A new study of the rotation of galaxies confirms the MoND hypothesis

(ORDO NEWS) — Although dark matter is a central part of the standard cosmological model, there are still many mysteries surrounding it.

For example, scientists still have not found direct evidence of its existence in the form of particles.

Therefore, some astronomers prefer alternative models such as Modified Newtonian Dynamics (MoND) or Modified Gravity Model.

Most of the visible matter in a galaxy is concentrated in the middle, so one would expect stars closer to the center to have higher orbital velocities.

However, we observe that all the stars in the galaxy rotate at approximately the same speed. The rotation curve is essentially flat.

The solution to dark matter is that galaxies are surrounded by a halo of invisible matter, but in 1983 Mordechai Milgrom stated that our gravitational model was wrong.

At interstellar distances, the gravitational attraction between stars is essentially Newtonian.

Therefore, instead of modifying the general theory of relativity, Milgrom proposed to change Newton’s universal law of universal gravitation.

He argued that gravity has a small residual attraction regardless of distance.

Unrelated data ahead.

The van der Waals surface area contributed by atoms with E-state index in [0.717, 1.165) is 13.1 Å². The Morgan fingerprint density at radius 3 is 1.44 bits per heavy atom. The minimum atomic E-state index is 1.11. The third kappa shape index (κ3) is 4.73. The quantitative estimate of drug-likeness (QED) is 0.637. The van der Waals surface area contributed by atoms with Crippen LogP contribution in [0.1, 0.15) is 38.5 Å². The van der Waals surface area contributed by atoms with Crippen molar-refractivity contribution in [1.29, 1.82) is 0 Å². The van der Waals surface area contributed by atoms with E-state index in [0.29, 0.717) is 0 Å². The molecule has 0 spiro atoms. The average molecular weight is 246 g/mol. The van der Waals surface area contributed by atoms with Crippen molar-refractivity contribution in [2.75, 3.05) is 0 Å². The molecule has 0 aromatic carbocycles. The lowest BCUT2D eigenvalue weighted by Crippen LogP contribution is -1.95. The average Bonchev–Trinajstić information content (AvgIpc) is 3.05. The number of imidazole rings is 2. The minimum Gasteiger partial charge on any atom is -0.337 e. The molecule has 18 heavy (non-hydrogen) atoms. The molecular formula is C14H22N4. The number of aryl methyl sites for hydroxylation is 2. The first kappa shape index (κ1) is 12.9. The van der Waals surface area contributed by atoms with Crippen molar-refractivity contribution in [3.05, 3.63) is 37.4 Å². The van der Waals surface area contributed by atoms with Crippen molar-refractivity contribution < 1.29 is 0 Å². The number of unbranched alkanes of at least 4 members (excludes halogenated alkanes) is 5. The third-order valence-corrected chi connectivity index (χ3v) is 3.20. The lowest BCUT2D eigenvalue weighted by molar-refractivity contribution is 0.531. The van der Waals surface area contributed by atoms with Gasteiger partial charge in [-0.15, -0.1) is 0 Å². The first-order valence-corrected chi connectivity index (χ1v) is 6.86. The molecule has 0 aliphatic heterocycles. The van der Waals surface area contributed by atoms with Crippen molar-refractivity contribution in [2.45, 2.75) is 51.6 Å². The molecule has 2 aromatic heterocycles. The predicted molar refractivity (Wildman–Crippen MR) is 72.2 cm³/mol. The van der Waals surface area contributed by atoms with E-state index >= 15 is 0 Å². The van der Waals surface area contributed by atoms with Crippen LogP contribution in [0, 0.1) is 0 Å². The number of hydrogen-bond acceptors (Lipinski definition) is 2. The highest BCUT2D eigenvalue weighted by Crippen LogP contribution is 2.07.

Of course, this led to the need to modify Einstein’s equations. So MoND has been generalized in various ways such as AQUAL which means “quadratic Lagrangian”.

Both AQUAL and the standard LCDM model can explain the observed rotation curves of the galaxy, but there are some differences.

This is where a recent study comes in. One of the differences between AQUAL and LCDM is the rotation speeds of stars in inner orbit and outer orbit.

For LCDM, both must be determined by the distribution of matter, so the curve must be smooth. AQUAL predicts a tiny break in the curve.

The author of the article examined the high-resolution velocity curves of 152 galaxies observed in the Spitzer Photometry and Accurate Rotation Curves (SPARC) database and found a shift that is consistent with AQUAL.

The findings appear to support MoND rather than the standard cosmological theory.


Contact us: [email protected]

Our Standards, Terms of Use: Standard Terms And Conditions.